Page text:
De facto Sukhumi wants “normal relations” with Tbilisi “but not with the current leadership”
By Mzia Kupunia
Thursday, February 17
Abkhazia supports having “normal, good neighbourly inter-state” relations with Georgia, the de facto Abkhazian President, Sergey Baghapsh said “however not with the current leadership of Georgia,” he noted. Speaking with the journalists on Tuesday, Baghapsh criticized Tbilisi’s position about Sukhumi. “Saakashvili can tell his tales about returning Abkhazia to Georgia to his audience in Tbilisi,” the de facto leader of Georgia’s breakaway region said. He pointed out that foreign diplomats, the representatives of the UN and EU had been “assuring” him that Georgia’s president was “big democrat who wants peace”. “However, being a realist, I was saying that Saakashvili wants war. In August 2008 everyone got convinced about my words,” he added.
Baghapsh slammed Saakashvili for making “contradictory” statements. “Speaking at the European Parliament, he was speaking about the inadmissibility of using force against Abkhazia and South Ossetia, and in about two weeks he stated that he will meet next New Year in Sukhumi,” the de facto President said, referring to the statement made by President Saakashvili on January 25 about meeting “next year in Sukhumi”. “The Jewish people used to always say so ‘next year in Jerusalem…’ all Georgians, all residents of multiethnic Georgia, including the Greek, Armenian, Ukrainian and Estonian people, who have been expelled from their own houses, should say ‘next year in Sukhumi…’ I will repeat this phrase until we return to our home,” Saakashvili noted. However, at the same time he pointed out that a plan on returning to Abkhazia should be based on “patience, and on the country’s development and enhancement of stability and security.”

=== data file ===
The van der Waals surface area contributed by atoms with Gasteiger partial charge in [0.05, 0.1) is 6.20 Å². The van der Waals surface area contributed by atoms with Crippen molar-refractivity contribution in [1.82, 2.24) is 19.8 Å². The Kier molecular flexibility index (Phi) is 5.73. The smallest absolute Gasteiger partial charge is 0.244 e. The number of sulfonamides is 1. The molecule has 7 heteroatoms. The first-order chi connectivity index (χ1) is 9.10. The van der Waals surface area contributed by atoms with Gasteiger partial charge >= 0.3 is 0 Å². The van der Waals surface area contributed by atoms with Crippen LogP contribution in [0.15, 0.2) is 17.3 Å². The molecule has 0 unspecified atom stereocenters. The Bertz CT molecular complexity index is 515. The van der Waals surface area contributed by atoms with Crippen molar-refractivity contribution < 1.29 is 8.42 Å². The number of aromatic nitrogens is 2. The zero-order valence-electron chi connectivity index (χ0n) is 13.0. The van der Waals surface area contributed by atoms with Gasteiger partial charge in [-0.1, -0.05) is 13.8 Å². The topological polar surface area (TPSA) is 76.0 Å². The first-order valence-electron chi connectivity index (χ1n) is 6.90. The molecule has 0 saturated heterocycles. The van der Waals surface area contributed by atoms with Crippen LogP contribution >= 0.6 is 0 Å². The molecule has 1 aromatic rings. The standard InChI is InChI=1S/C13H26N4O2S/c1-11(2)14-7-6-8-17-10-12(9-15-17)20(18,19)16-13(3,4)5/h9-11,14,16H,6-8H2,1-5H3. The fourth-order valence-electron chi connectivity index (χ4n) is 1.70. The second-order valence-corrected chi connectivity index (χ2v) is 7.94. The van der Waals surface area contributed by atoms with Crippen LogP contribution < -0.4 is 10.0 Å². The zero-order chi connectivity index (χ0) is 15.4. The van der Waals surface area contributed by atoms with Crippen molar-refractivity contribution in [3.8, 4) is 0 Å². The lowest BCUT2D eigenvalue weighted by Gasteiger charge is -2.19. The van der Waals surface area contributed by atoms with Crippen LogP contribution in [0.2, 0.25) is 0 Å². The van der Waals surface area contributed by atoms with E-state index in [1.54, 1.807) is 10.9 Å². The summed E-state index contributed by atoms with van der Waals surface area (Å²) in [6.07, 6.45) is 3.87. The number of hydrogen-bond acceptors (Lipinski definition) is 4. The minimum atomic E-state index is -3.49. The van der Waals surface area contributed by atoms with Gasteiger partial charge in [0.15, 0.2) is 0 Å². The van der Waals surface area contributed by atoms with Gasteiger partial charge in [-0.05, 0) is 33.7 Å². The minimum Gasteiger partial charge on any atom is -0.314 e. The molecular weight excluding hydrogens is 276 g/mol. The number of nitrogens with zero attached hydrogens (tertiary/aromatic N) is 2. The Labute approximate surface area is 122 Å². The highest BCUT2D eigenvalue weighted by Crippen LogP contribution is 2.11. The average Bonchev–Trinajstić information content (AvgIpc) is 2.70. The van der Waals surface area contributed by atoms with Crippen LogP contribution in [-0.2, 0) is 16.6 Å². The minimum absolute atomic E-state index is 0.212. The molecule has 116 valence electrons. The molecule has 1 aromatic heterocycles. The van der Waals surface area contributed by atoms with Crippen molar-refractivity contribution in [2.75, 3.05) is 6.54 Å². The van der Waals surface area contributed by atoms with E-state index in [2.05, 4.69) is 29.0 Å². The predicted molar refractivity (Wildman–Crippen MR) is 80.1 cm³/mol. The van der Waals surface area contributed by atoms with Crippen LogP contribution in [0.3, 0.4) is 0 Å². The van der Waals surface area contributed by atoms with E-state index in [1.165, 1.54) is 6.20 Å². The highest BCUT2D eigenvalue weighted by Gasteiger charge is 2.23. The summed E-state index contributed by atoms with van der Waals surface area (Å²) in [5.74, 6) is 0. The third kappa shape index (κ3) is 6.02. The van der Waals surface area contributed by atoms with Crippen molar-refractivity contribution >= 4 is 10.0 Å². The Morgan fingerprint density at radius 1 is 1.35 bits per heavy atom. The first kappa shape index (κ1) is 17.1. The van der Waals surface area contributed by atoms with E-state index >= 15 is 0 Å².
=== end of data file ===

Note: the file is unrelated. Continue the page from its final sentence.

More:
During his q&a session, Baghapsh touched upon the issue of the property of Russian citizens in Abkhazia and the issue of giving compensation to the IDPs who were forced to flee from the region during the conflict. The de facto leader said Sukhumi will start considering giving compensations to the IDPs “only after Georgia pays USD 13 billions as compensation to Abkhazia.” Georgian authorities have repeatedly declined having any obligations to pay compensation to de facto authorities, saying that “if there is anyone who has to pay, it is the Kremlin.”
As for returning property to the Russian citizens, which has become a controversial issue within the breakaway region, as well as in Moscow and Tbilisi, Baghapsh said a special commission, set up to deal with the property debates is examining 118 applications. “6 of the applications have been considered as grounded, 16 of the cases have been sent for re-examination to the prosecutor’s office and to the court. All the rest of the applications were declined,” however he did not specify the reason for rejecting them. Earlier on January 14, the commission announced its decision not to discuss the applications related to property disputes in Abkhazia filed by the ethnic Georgian citizens. The decision was described as “fascism” in Tbilisi. Georgian Foreign Minister, Grigol Vashadze said the commission consists of “criminal gangs which are dividing the looted property” and that “the decision indicates Russia is not going to fulfill its commitments.”
Officials in Moscow have said Russia “defends the rights of its citizens, including the ethnic Georgians, equally.” Russian Foreign Minister, Sergey Lavrov said that all legal claims will be satisfied. “We do not divide our citizens according to their ethnic belonging,” the Russian Minister stated.